Mysuru: Taking scientific farming to the doorsteps of farmers, the Maharaja Institute of Technology (MIT) has come up with a Wireless Sensor Network (WSN) that can be installed in fields to help them improve their agricultural productivity and fetch them a good price for their crops.
Developed by a 12-member team, including faculty and students of MIT, in collaboration with the Sri Kshetra Dharmstala Rural Development Programme (SKDRDP) , the technology has been tested successfully over 100 acres in three villages of Srirangapatna, Pandavapura and Ilavala.
Explains team head, Dr. Mahesh Rao, “When installed in the fields, the wireless sensor network collects all necessary data on soil moisture, weather , the crop as well as the market pricing and feeds it to the APSIM simulation software, which then tells the farmer precisely the type of crop he should grow with the least amount of input to get the maximum profit.”
Pointing out that China had increased its apple production from six metric tonnes per hectare in 1998 to 15 metric tonnes in 2010 with the use of WSN technology, he says, “We too can achieve similar results.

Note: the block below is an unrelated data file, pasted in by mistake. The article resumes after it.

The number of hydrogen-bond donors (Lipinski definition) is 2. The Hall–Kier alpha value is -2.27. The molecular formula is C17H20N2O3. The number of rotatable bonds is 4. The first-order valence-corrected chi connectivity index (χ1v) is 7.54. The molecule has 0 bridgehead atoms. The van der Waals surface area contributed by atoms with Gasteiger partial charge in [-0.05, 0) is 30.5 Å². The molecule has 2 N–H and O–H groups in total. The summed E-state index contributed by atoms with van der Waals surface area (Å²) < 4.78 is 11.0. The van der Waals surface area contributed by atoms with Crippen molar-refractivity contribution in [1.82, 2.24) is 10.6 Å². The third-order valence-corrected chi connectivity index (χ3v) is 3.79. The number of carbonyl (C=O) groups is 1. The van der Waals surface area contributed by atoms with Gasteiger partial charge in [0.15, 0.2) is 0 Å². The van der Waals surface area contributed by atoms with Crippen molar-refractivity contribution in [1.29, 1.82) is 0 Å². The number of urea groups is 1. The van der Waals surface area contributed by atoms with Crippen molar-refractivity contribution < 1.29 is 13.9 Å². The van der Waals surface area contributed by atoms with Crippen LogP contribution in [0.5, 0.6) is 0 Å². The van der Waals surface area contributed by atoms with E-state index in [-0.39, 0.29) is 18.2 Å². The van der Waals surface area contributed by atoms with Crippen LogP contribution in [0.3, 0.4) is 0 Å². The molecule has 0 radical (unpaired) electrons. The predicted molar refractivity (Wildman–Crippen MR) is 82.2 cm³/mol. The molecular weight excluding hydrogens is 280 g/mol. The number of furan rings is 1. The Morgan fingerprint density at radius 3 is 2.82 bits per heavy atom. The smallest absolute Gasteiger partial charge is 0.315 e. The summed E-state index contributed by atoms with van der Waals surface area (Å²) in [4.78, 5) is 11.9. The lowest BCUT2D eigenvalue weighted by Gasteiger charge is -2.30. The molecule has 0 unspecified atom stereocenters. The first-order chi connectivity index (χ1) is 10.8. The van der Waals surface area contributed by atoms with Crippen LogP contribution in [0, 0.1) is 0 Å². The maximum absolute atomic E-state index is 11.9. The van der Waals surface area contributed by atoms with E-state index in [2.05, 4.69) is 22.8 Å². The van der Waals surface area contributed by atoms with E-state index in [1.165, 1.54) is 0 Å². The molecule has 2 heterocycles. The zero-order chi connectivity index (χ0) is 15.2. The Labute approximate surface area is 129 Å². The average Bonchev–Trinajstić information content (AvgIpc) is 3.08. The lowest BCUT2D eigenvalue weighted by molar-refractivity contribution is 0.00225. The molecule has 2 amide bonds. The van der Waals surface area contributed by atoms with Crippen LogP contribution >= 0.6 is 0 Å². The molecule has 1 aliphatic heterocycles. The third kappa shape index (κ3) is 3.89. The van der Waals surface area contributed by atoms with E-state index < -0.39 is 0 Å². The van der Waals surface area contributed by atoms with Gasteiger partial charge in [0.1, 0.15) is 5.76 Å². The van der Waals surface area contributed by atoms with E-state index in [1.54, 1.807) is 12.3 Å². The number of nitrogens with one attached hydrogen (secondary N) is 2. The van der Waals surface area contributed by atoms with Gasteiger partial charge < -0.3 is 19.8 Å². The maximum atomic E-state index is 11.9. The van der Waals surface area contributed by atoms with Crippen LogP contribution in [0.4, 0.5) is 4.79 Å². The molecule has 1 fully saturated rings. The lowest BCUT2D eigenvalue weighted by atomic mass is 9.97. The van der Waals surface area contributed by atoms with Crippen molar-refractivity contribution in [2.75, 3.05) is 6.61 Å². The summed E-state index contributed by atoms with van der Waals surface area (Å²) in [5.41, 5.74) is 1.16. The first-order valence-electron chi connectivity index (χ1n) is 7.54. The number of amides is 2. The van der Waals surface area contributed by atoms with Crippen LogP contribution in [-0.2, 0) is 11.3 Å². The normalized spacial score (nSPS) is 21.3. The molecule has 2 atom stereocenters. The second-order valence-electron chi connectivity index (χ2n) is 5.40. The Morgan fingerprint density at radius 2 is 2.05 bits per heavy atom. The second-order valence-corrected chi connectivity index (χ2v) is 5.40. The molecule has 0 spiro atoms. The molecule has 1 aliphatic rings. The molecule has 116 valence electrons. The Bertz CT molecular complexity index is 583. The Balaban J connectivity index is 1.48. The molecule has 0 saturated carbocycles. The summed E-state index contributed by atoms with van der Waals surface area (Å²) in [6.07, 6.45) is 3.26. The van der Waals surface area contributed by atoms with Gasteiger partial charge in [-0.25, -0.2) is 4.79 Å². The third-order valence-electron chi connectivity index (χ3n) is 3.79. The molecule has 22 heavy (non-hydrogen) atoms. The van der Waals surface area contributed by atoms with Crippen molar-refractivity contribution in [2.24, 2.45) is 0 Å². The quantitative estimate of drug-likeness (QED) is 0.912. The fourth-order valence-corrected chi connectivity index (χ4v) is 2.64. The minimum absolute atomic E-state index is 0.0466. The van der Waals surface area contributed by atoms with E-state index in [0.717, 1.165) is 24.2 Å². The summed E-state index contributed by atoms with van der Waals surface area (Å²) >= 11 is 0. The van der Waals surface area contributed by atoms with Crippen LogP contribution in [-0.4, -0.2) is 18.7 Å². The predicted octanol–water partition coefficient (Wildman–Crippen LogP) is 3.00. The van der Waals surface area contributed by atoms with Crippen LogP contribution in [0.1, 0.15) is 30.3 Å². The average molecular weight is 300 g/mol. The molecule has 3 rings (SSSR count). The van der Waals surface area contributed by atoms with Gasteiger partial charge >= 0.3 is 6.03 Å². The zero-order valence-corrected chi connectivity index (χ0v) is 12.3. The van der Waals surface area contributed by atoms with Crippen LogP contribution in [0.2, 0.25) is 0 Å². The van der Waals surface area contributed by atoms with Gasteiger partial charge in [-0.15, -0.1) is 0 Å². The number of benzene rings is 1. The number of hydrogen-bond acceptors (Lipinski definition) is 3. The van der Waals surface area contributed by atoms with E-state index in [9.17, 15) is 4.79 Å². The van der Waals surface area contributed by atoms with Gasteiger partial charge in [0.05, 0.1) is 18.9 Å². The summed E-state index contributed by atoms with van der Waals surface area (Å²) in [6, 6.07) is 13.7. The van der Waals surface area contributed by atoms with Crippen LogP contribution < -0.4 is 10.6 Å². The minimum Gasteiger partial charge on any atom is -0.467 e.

This technology can also detect any change in chemical properties in the crop and immediately alert the farmer , calling for intervention”.
Says another team member, Dr. Kiran Kumar, “We did a survey in June and found that the price of tomato was Rs 800 per quintal in Mysore and Rs 1,900 in Karwar.
If farmers in Mysore were told about this in advance they would have sold their produce in Karwar. Now with the help of this technology farmers will learn about state-wide marketing dynamics and the pricing of their crop before harvest.”
All the interested farmer has to do is install a sensor costing Rs 2,000 in his field and subscribe to the simulation software. “The farmer will get periodic alerts via SMS for a nominal fee,” Dr. Kumar explains....